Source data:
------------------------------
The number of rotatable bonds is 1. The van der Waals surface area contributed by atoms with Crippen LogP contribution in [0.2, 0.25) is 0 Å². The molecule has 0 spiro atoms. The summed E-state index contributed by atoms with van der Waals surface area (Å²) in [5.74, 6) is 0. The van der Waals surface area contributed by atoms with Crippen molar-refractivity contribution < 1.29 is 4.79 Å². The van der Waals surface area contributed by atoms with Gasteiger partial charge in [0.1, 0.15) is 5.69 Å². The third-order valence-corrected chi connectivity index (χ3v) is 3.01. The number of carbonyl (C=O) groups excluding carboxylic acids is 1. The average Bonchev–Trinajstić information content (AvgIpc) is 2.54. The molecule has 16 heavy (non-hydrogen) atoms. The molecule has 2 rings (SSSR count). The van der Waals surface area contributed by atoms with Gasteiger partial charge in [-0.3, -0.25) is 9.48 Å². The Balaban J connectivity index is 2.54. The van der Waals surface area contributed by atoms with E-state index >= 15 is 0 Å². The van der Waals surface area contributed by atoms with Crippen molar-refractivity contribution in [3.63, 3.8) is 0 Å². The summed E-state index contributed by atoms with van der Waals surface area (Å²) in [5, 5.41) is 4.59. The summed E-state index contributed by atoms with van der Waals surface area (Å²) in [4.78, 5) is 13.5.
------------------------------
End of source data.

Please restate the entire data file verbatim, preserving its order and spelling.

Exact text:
The number of rotatable bonds is 1. The van der Waals surface area contributed by atoms with Crippen LogP contribution in [0.2, 0.25) is 0 Å². The molecule has 0 spiro atoms. The summed E-state index contributed by atoms with van der Waals surface area (Å²) in [5.74, 6) is 0. The van der Waals surface area contributed by atoms with Crippen molar-refractivity contribution < 1.29 is 4.79 Å². The van der Waals surface area contributed by atoms with Gasteiger partial charge in [0.1, 0.15) is 5.69 Å². The third-order valence-corrected chi connectivity index (χ3v) is 3.01. The number of carbonyl (C=O) groups excluding carboxylic acids is 1. The average Bonchev–Trinajstić information content (AvgIpc) is 2.54. The molecule has 16 heavy (non-hydrogen) atoms. The molecule has 2 rings (SSSR count). The van der Waals surface area contributed by atoms with Gasteiger partial charge in [-0.3, -0.25) is 9.48 Å². The Balaban J connectivity index is 2.54. The van der Waals surface area contributed by atoms with E-state index >= 15 is 0 Å². The van der Waals surface area contributed by atoms with Crippen molar-refractivity contribution in [3.63, 3.8) is 0 Å². The summed E-state index contributed by atoms with van der Waals surface area (Å²) in [5, 5.41) is 4.59. The summed E-state index contributed by atoms with van der Waals surface area (Å²) in [4.78, 5) is 13.5.